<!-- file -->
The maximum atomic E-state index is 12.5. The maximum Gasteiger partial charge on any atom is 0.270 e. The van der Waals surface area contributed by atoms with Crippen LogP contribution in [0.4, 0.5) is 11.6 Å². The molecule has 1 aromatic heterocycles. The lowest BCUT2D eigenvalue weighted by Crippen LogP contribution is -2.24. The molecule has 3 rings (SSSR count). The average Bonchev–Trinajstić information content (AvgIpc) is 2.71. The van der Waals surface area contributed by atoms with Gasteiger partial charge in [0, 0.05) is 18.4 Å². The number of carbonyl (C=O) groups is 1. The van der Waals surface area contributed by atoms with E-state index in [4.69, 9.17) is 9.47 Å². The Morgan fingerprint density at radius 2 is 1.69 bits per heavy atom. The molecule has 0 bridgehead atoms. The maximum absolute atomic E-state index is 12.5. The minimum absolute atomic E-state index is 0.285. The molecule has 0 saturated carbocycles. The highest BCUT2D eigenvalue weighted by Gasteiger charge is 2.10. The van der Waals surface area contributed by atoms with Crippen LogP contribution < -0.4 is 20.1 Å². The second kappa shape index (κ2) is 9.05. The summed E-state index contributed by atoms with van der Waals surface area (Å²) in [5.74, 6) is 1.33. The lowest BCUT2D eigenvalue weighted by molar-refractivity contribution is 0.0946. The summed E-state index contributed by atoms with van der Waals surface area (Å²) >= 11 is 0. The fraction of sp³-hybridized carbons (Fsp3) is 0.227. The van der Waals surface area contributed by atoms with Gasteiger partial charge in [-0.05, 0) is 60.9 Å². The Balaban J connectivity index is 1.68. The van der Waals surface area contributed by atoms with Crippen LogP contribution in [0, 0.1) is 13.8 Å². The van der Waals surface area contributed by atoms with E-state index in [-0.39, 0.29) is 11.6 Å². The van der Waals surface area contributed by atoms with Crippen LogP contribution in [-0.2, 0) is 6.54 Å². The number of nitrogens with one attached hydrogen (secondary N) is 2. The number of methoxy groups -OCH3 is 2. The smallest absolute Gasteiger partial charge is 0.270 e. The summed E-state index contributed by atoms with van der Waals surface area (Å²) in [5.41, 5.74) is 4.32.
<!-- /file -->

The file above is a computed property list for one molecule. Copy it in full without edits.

The maximum atomic E-state index is 12.5. The maximum Gasteiger partial charge on any atom is 0.270 e. The van der Waals surface area contributed by atoms with Crippen LogP contribution in [0.4, 0.5) is 11.6 Å². The molecule has 1 aromatic heterocycles. The lowest BCUT2D eigenvalue weighted by Crippen LogP contribution is -2.24. The molecule has 3 rings (SSSR count). The average Bonchev–Trinajstić information content (AvgIpc) is 2.71. The van der Waals surface area contributed by atoms with Gasteiger partial charge in [0, 0.05) is 18.4 Å². The number of carbonyl (C=O) groups is 1. The van der Waals surface area contributed by atoms with E-state index in [4.69, 9.17) is 9.47 Å². The Morgan fingerprint density at radius 2 is 1.69 bits per heavy atom. The molecule has 0 bridgehead atoms. The maximum absolute atomic E-state index is 12.5. The minimum absolute atomic E-state index is 0.285. The molecule has 0 saturated carbocycles. The highest BCUT2D eigenvalue weighted by Gasteiger charge is 2.10. The van der Waals surface area contributed by atoms with Crippen LogP contribution < -0.4 is 20.1 Å². The second kappa shape index (κ2) is 9.05. The summed E-state index contributed by atoms with van der Waals surface area (Å²) in [5.74, 6) is 1.33. The lowest BCUT2D eigenvalue weighted by molar-refractivity contribution is 0.0946. The summed E-state index contributed by atoms with van der Waals surface area (Å²) >= 11 is 0. The fraction of sp³-hybridized carbons (Fsp3) is 0.227. The van der Waals surface area contributed by atoms with Gasteiger partial charge in [-0.05, 0) is 60.9 Å². The Balaban J connectivity index is 1.68. The van der Waals surface area contributed by atoms with Crippen LogP contribution in [0, 0.1) is 13.8 Å². The van der Waals surface area contributed by atoms with E-state index in [-0.39, 0.29) is 11.6 Å². The van der Waals surface area contributed by atoms with Crippen LogP contribution in [-0.2, 0) is 6.54 Å². The number of nitrogens with one attached hydrogen (secondary N) is 2. The number of methoxy groups -OCH3 is 2. The smallest absolute Gasteiger partial charge is 0.270 e. The summed E-state index contributed by atoms with van der Waals surface area (Å²) in [5.41, 5.74) is 4.32.